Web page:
Trump has complained about news stations in the past -- and that's his right. But when he threatens to silence them by pulling their license (even if that's impossible) he is now directly using the power of government to threaten someone for protected expression. That's... violating the Constitution that the President has taken an oath to uphold.

Of course, that's just a recent 7th Circuit ruling. There are other circuits with similar rulings, such as the 2nd Circuit's Okwedy v. Molinari case, in which the court found that Staten Island Borough President sent a letter to a billboard company to complain about some billboards with anti-gay bible verses. In that case, amazingly, there wasn't even a real threat of action -- just a letter which called the billboards "unnecessarily confrontational and offensive" and said that "this message conveys an atmosphere of intolerance which is not welcome in the Borough." There was no direct legal threat, even, just a request to discuss and to act "as a responsible member of the business community." In that case, the court found that even without the explicit threat, it was a First Amendment violation:

Thus, the fact that a public-official defendant lacks direct regulatory or decisionmaking authority over a plaintiff, or a third party that is publishing or otherwise disseminating the plaintiff's message, is not necessarily dispositive in a case such as this. What matters is the distinction between attempts to convince and attempts to coerce. A public-official defendant who threatens to employ coercive state power to stifle protected speech violates a plaintiff's First Amendment rights, regardless of whether the threatened punishment comes in the form of the use (or, misuse) of the defendant's direct regulatory or decisionmaking authority over the plaintiff, or in some less-direct form.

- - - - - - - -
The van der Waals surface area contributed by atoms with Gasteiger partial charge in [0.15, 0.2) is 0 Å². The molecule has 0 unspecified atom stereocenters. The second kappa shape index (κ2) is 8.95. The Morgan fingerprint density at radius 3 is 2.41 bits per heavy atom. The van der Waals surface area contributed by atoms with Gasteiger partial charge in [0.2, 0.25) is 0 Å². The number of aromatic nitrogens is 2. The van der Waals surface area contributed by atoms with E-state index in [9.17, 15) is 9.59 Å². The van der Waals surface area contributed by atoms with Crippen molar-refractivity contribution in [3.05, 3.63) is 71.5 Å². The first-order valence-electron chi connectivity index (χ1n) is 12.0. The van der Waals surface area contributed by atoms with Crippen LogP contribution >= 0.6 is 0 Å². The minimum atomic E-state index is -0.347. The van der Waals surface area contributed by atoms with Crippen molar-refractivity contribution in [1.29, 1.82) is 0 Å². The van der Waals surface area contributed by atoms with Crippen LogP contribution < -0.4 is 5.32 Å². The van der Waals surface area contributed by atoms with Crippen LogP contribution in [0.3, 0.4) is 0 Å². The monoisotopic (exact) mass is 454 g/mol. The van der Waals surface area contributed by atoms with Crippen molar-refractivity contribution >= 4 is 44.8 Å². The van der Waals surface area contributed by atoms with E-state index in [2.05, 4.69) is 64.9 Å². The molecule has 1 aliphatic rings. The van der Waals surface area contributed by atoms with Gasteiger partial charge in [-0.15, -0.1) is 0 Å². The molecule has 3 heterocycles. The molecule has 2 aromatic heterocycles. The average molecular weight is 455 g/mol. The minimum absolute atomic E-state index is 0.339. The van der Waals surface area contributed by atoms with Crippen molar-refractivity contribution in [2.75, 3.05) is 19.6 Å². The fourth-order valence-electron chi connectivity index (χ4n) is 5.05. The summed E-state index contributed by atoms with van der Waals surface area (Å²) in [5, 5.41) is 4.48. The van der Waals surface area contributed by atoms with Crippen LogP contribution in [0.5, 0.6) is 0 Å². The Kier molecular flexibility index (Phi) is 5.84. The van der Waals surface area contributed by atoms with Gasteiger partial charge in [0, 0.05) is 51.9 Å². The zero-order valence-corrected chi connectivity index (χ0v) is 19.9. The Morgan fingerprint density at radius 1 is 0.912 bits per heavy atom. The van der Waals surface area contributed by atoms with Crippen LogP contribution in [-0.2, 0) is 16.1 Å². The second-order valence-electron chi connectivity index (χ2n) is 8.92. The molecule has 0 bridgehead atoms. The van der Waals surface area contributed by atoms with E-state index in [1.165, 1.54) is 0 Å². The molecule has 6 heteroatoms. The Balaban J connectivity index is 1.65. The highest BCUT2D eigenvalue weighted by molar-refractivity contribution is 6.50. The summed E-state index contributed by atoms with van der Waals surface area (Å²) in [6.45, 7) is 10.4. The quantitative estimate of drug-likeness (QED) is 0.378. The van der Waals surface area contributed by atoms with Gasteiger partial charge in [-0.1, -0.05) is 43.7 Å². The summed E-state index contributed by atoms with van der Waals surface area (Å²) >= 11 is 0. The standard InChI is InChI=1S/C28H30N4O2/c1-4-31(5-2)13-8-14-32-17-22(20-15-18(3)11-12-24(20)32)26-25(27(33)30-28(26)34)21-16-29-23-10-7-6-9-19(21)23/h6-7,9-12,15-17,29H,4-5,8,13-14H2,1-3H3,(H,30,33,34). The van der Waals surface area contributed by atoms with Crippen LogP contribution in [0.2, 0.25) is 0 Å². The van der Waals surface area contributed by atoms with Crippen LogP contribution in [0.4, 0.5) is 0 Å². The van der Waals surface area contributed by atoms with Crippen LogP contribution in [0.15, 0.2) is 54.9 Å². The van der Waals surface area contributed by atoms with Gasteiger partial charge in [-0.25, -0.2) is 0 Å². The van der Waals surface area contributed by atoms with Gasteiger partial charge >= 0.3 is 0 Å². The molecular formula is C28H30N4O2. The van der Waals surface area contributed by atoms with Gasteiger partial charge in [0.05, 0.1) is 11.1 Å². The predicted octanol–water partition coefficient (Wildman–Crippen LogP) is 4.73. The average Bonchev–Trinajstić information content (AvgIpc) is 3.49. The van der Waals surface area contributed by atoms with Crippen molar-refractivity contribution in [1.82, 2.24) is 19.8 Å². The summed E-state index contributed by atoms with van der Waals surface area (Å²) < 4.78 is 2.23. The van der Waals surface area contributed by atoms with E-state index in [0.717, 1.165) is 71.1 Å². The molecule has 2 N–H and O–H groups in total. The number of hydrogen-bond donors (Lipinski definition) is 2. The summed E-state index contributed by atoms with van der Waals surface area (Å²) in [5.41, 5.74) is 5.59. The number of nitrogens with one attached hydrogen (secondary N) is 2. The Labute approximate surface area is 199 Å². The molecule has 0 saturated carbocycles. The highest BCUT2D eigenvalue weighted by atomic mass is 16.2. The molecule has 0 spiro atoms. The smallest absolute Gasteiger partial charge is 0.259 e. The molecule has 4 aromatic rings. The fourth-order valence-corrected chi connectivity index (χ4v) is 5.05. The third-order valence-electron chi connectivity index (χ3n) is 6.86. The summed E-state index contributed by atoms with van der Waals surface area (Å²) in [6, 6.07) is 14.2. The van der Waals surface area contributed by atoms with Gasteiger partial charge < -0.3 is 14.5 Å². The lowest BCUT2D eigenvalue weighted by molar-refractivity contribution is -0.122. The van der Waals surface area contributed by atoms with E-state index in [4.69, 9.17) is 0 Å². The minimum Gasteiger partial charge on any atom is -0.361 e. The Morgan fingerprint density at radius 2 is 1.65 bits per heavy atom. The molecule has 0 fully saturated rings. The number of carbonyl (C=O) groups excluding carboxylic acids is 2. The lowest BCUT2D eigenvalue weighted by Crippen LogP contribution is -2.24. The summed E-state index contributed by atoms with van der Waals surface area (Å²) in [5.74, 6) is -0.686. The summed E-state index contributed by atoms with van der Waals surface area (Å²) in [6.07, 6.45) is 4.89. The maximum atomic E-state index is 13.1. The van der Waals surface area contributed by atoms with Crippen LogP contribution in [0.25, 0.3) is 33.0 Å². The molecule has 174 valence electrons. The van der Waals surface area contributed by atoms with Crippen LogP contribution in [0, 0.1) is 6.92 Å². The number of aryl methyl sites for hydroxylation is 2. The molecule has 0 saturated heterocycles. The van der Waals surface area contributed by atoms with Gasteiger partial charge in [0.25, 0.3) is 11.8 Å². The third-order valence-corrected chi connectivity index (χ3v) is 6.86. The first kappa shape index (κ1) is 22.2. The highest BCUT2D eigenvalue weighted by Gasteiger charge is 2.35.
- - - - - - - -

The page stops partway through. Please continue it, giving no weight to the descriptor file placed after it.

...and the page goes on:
That could certainly apply to Trump's statements.

There are some Supreme Court cases that are on point as well. The most famous is the classic 1963 free speech case Bantam Books v. Sullivan. In that case, the Supreme Court found that a Rhode Island commission focused on stamping out obscene/indecent/impure images and language in publications was unconstitutional. The Commission didn't have the direct power to censor -- but rather would create lists of items the majority of the Commissioners deemed objectionable, and then (1) notify the publisher, (2) notify retailers and (3) pass along a recommendation of prosecution. The state argued that since there was no direct power to censor, there was no First Amendment violation. The court disagreed, noting that mere intimidation was violating the First Amendment rights of the publishers.

It is true, as noted by the Supreme Court of Rhode Island, that Silverstein was "free" to ignore the Commission's notices, in the sense that his refusal to "cooperate" would have violated no law. But it was found as a fact—and the finding, being amply supported by the record, binds us— that Silverstein's compliance with the Commission's directives was not voluntary. People do not lightly disregard public officers' thinly veiled threats to institute criminal proceedings against them if they do not come around, and Silverstein's reaction, according to uncontroverted testimony, was no exception to this general rule. The Commission's notices, phrased virtually as orders, reasonably understood to be such by the distributor, invariably followed up by police visitations, in fact stopped the circulation of the listed publications ex proprio vigore. It would be naive to credit the State's assertion that these blacklists are in the nature of mere legal advice, when they plainly serve as instruments of regulation independent of the laws against obscenity

In short, there's a pretty broad range of case law both at the appeals court level and at the Supreme Court saying that merely threatening action to suppress protected speech is, in fact, a First Amendment violation. Would NBC actually have the guts to sue over this? That's much harder to say -- but it sure would make for an interesting case.